Topics
Code Section
Colorado > Colorado Electoral Code > Initiative And Referendum

1-40-105. Filing procedure – review and comment meeting – amendments – filing with secretary of state

Statute

(1) The original typewritten draft of every initiative petition for a proposed law or amendment to the state constitution to be enacted by the people, before it is signed by any elector, shall be submitted by the proponents of the petition to the directors of the legislative council and the office of legislative legal services for review and comment. Proponents are encouraged to write such drafts in plain, nontechnical language and in a clear and coherent manner using words with common and everyday meaning which are understandable to the average reader. Upon request, any agency in the executive department shall assist in reviewing and preparing comments on the petition. No later than two weeks after the date of submission of the original draft, unless it is withdrawn by the proponents, the directors of the legislative council and the office of legislative legal services, or their designees, shall render their comments to the proponents of the petition concerning the format or contents of the petition at a meeting open to the public. Where appropriate, such comments shall also contain suggested editorial changes to promote compliance with the plain language provisions of this section. Except with the permission of the proponents, the comments shall not be disclosed to any person other than the proponents prior to the public meeting with the proponents of the petition.

Editor’s note: This version of subsection (1) is effective until March 26, 2016.

(1) The original typewritten draft of every initiative petition for a proposed law or amendment to the state constitution to be enacted by the people, before it is signed by any elector, shall be submitted by the proponents of the petition to the directors of the legislative council and the office of legislative legal services for review and comment. Proponents are encouraged to write such drafts in plain, nontechnical language and in a clear and coherent manner using words with common and everyday meaning that are understandable to the average reader. Upon request, any agency in the executive department shall assist in reviewing and preparing comments on the petition. No later than two weeks after the date of submission of the original draft, unless it is withdrawn by the proponents, the directors of the legislative council and the office of legislative legal services, or their designees, shall render their comments to the proponents of the petition concerning the format or contents of the petition at a review and comment meeting that is open to the public. Where appropriate, such comments shall also contain suggested editorial changes to promote compliance with the plain language provisions of this section. Except with the permission of the proponents, the comments shall not be disclosed to any person other than the proponents prior to the review and comment meeting.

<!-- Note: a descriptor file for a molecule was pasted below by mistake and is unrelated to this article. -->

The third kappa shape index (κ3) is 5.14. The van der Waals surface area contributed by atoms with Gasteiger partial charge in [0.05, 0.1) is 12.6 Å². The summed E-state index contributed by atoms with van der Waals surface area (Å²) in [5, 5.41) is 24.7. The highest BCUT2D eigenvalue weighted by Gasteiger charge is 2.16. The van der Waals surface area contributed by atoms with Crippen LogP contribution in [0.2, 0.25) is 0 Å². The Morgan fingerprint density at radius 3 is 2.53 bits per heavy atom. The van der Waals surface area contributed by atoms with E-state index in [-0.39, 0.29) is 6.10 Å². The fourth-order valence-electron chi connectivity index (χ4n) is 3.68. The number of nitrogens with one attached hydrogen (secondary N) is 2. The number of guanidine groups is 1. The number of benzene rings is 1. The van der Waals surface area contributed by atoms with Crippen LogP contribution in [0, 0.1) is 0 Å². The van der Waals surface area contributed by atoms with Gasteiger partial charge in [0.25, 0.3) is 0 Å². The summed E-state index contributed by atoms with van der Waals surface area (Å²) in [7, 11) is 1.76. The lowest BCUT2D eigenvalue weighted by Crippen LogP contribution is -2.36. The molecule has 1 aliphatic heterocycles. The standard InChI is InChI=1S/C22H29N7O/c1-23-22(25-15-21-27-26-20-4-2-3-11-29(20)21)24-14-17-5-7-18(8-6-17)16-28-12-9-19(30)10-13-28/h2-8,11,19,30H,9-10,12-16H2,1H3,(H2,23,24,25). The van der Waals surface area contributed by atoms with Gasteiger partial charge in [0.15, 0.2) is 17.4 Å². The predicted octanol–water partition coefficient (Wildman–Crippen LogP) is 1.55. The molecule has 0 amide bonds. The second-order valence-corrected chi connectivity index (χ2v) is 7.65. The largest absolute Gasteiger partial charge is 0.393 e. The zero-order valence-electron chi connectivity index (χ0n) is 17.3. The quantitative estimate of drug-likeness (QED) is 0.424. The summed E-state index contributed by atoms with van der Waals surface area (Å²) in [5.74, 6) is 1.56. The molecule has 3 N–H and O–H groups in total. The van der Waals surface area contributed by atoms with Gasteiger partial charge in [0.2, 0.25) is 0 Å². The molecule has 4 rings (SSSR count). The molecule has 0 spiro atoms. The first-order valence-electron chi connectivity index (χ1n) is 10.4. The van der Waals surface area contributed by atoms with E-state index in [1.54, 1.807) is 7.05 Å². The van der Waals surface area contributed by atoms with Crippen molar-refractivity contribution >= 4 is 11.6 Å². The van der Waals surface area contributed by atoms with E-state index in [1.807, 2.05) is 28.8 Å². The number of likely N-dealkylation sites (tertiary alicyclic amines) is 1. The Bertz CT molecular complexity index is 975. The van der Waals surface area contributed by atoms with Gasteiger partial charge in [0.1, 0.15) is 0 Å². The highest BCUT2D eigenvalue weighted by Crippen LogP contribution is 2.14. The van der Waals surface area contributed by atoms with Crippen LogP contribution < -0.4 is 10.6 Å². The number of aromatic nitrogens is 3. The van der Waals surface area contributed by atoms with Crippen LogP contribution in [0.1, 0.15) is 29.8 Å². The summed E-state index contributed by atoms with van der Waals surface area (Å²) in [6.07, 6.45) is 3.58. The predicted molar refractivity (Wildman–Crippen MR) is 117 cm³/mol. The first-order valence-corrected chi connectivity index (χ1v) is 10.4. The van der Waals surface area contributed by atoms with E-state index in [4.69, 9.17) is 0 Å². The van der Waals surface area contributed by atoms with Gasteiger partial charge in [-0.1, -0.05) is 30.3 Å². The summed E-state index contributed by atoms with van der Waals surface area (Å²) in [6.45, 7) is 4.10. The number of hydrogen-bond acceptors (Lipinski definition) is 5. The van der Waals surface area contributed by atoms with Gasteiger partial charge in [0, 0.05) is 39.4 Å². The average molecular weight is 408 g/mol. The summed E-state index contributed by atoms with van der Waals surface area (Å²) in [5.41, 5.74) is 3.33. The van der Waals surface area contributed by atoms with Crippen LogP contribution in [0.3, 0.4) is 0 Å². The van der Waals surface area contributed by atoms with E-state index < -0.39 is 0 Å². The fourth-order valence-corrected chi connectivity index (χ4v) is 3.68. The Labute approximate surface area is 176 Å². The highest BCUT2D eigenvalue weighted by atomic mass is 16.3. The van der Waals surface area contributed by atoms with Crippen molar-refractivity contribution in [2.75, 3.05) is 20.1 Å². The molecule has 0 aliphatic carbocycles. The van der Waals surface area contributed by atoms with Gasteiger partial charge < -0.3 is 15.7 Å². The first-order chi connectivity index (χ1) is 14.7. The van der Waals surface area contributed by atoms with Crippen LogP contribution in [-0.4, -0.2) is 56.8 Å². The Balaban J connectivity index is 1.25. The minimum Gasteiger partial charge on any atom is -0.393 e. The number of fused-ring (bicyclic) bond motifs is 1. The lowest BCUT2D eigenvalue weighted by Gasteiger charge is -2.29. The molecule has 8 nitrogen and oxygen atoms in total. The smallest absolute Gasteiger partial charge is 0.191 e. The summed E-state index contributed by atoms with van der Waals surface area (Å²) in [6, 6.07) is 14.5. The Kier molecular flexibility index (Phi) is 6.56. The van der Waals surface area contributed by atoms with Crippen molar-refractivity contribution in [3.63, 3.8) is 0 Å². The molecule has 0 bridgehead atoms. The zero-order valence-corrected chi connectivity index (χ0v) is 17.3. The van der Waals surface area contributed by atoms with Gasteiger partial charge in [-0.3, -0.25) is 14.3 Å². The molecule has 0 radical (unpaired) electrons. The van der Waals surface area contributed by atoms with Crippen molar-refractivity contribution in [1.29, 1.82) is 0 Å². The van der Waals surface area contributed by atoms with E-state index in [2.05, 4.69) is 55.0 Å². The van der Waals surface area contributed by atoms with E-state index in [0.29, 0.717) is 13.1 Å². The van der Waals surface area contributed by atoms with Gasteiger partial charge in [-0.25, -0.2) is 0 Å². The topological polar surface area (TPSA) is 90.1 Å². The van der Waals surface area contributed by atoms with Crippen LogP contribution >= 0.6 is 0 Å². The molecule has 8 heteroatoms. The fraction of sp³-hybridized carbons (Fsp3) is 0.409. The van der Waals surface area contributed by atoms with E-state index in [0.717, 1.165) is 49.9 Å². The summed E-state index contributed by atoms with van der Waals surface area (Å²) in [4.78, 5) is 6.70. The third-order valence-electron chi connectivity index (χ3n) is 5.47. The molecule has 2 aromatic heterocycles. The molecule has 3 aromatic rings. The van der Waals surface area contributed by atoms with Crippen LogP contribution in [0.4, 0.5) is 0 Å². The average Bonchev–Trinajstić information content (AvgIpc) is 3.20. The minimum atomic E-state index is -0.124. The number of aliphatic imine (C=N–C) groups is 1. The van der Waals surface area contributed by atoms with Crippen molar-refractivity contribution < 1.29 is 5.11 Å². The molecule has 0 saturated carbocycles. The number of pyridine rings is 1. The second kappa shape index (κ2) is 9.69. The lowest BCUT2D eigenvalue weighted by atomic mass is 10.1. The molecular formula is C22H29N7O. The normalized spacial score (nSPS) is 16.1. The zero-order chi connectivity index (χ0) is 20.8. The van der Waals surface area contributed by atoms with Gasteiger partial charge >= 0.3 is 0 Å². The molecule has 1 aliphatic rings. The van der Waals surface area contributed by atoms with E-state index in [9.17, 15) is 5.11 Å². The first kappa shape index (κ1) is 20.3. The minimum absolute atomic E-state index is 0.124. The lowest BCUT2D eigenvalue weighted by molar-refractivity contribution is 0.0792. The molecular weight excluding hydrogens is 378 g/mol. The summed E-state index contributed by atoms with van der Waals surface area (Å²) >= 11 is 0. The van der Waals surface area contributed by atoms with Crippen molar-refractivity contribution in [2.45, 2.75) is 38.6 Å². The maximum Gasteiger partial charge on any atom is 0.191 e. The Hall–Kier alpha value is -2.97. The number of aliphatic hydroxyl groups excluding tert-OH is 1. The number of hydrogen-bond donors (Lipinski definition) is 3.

Editor’s note: This version of subsection (1) is effective March 26, 2016.

(1.5) Both designated representatives of the proponents must appear at all review and comment meetings. If either designated representative fails to attend a meeting, the measure is considered withdrawn by the proponents. If one of the two designated representatives fails to attend the review and comment meeting, the petition is deemed to be automatically resubmitted to the directors of the legislative council and the office of legislative legal services for review and comment, unless the designated representative present objects to the automatic resubmission. No later than five business days after the resubmission, the directors shall conduct a review and comment meeting in accordance with the requirements of this section. If both designated representatives fail to attend the review and comment meeting or if the designated representative present objects to the automatic resubmission, the proponents may thereafter resubmit the initiative petition in accordance with subsection (1) of this section.

Editor’s note: Subsection (1.5) is effective March 26, 2016.

(2) After the public meeting but before submission to the secretary of state for title setting, the proponents may amend the petition in response to some or all of the comments of the directors of the legislative council and the office of legislative legal services, or their designees. If any substantial amendment is made to the petition, other than an amendment in direct response to the comments of the directors of the legislative council and the office of legislative legal services, the amended petition shall be resubmitted to the directors for comment in accordance with subsection (1) of this section prior to submittal to the secretary of state as provided in subsection (4) of this section. If the directors have no additional comments concerning the amended petition, they may so notify the proponents in writing, and, in such case, a hearing on the amended petition pursuant to subsection (1) of this section is not required.